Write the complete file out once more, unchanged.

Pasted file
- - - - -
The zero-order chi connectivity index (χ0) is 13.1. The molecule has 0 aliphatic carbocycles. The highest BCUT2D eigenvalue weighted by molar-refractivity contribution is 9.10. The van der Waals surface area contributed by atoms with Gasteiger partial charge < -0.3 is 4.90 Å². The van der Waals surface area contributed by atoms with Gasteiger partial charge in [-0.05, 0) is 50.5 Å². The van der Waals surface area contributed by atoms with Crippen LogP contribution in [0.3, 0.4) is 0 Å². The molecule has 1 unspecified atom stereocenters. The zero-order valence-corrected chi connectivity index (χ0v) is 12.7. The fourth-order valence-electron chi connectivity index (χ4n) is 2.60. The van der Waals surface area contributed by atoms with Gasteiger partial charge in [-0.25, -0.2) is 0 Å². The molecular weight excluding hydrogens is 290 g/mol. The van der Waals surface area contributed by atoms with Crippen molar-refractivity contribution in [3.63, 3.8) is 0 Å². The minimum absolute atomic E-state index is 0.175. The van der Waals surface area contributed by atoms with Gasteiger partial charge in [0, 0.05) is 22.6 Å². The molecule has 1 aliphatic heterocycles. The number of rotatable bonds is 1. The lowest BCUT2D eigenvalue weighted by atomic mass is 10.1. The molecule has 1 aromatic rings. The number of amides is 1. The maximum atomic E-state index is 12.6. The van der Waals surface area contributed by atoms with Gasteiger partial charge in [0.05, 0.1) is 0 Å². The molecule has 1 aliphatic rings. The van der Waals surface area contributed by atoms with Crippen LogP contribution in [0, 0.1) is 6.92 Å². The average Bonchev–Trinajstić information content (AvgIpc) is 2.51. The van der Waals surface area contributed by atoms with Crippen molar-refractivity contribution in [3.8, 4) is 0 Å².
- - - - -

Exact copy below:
The zero-order chi connectivity index (χ0) is 13.1. The molecule has 0 aliphatic carbocycles. The highest BCUT2D eigenvalue weighted by molar-refractivity contribution is 9.10. The van der Waals surface area contributed by atoms with Gasteiger partial charge < -0.3 is 4.90 Å². The van der Waals surface area contributed by atoms with Gasteiger partial charge in [-0.05, 0) is 50.5 Å². The van der Waals surface area contributed by atoms with Crippen LogP contribution in [0.3, 0.4) is 0 Å². The molecule has 1 unspecified atom stereocenters. The zero-order valence-corrected chi connectivity index (χ0v) is 12.7. The fourth-order valence-electron chi connectivity index (χ4n) is 2.60. The van der Waals surface area contributed by atoms with Gasteiger partial charge in [-0.25, -0.2) is 0 Å². The molecular weight excluding hydrogens is 290 g/mol. The van der Waals surface area contributed by atoms with Crippen molar-refractivity contribution in [3.63, 3.8) is 0 Å². The minimum absolute atomic E-state index is 0.175. The van der Waals surface area contributed by atoms with Gasteiger partial charge in [0, 0.05) is 22.6 Å². The molecule has 1 aliphatic heterocycles. The number of rotatable bonds is 1. The lowest BCUT2D eigenvalue weighted by atomic mass is 10.1. The molecule has 1 aromatic rings. The number of amides is 1. The maximum atomic E-state index is 12.6. The van der Waals surface area contributed by atoms with Gasteiger partial charge in [0.05, 0.1) is 0 Å². The molecule has 1 aliphatic rings. The van der Waals surface area contributed by atoms with Crippen LogP contribution in [0, 0.1) is 6.92 Å². The average Bonchev–Trinajstić information content (AvgIpc) is 2.51. The van der Waals surface area contributed by atoms with Crippen molar-refractivity contribution in [3.8, 4) is 0 Å².